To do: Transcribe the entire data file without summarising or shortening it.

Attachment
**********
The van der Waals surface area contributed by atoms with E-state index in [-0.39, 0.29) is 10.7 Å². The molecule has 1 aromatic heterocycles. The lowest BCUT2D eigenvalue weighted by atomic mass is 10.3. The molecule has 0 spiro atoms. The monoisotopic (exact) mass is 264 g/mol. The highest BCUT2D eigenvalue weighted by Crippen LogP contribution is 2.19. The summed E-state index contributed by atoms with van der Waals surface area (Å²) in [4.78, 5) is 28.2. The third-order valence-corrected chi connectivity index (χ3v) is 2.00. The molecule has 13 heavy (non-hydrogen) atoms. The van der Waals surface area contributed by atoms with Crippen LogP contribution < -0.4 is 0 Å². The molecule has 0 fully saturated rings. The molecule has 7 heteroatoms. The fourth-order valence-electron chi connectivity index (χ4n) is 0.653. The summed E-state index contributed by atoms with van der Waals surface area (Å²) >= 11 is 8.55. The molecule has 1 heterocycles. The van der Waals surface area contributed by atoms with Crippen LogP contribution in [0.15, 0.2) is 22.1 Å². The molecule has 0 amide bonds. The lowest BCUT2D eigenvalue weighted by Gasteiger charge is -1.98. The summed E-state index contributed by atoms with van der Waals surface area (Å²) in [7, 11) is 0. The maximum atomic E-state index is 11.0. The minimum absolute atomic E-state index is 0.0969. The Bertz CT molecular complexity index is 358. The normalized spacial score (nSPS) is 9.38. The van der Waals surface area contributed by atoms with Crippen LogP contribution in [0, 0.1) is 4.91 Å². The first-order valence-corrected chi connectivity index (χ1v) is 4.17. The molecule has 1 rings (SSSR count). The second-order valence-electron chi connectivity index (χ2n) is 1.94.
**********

The van der Waals surface area contributed by atoms with E-state index in [-0.39, 0.29) is 10.7 Å². The molecule has 1 aromatic heterocycles. The lowest BCUT2D eigenvalue weighted by atomic mass is 10.3. The molecule has 0 spiro atoms. The monoisotopic (exact) mass is 264 g/mol. The highest BCUT2D eigenvalue weighted by Crippen LogP contribution is 2.19. The summed E-state index contributed by atoms with van der Waals surface area (Å²) in [4.78, 5) is 28.2. The third-order valence-corrected chi connectivity index (χ3v) is 2.00. The molecule has 13 heavy (non-hydrogen) atoms. The van der Waals surface area contributed by atoms with Crippen LogP contribution < -0.4 is 0 Å². The molecule has 0 fully saturated rings. The molecule has 7 heteroatoms. The fourth-order valence-electron chi connectivity index (χ4n) is 0.653. The summed E-state index contributed by atoms with van der Waals surface area (Å²) >= 11 is 8.55. The molecule has 1 heterocycles. The van der Waals surface area contributed by atoms with Crippen LogP contribution in [0.15, 0.2) is 22.1 Å². The molecule has 0 amide bonds. The lowest BCUT2D eigenvalue weighted by Gasteiger charge is -1.98. The summed E-state index contributed by atoms with van der Waals surface area (Å²) in [7, 11) is 0. The maximum atomic E-state index is 11.0. The minimum absolute atomic E-state index is 0.0969. The Bertz CT molecular complexity index is 358. The normalized spacial score (nSPS) is 9.38. The van der Waals surface area contributed by atoms with Crippen LogP contribution in [0, 0.1) is 4.91 Å². The first-order valence-corrected chi connectivity index (χ1v) is 4.17. The molecule has 1 rings (SSSR count). The second-order valence-electron chi connectivity index (χ2n) is 1.94.